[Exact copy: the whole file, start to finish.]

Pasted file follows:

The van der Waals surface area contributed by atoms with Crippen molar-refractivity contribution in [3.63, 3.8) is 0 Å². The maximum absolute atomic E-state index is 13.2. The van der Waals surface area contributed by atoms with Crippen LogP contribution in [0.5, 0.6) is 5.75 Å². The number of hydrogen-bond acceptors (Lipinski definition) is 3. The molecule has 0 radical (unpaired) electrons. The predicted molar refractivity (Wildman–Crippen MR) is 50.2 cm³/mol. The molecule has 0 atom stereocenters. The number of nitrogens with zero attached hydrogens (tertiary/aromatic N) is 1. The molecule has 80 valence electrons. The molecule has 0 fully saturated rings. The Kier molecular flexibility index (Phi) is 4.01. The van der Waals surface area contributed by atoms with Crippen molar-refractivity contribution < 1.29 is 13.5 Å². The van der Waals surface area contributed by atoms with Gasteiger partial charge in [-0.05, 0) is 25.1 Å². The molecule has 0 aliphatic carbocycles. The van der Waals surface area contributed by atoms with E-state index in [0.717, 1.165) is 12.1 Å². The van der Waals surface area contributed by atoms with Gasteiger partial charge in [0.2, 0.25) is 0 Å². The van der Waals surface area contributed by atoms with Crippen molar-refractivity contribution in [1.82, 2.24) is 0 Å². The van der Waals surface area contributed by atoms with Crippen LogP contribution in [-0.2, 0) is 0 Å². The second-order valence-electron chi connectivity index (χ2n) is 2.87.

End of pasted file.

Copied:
The van der Waals surface area contributed by atoms with Crippen molar-refractivity contribution in [3.63, 3.8) is 0 Å². The maximum absolute atomic E-state index is 13.2. The van der Waals surface area contributed by atoms with Crippen LogP contribution in [0.5, 0.6) is 5.75 Å². The number of hydrogen-bond acceptors (Lipinski definition) is 3. The molecule has 0 radical (unpaired) electrons. The predicted molar refractivity (Wildman–Crippen MR) is 50.2 cm³/mol. The molecule has 0 atom stereocenters. The number of nitrogens with zero attached hydrogens (tertiary/aromatic N) is 1. The molecule has 80 valence electrons. The molecule has 0 fully saturated rings. The Kier molecular flexibility index (Phi) is 4.01. The van der Waals surface area contributed by atoms with Crippen molar-refractivity contribution < 1.29 is 13.5 Å². The van der Waals surface area contributed by atoms with Gasteiger partial charge in [-0.05, 0) is 25.1 Å². The molecule has 0 aliphatic carbocycles. The van der Waals surface area contributed by atoms with E-state index in [0.717, 1.165) is 12.1 Å². The van der Waals surface area contributed by atoms with Gasteiger partial charge in [0.2, 0.25) is 0 Å². The van der Waals surface area contributed by atoms with Crippen molar-refractivity contribution in [1.82, 2.24) is 0 Å². The van der Waals surface area contributed by atoms with Crippen LogP contribution in [-0.2, 0) is 0 Å². The second-order valence-electron chi connectivity index (χ2n) is 2.87.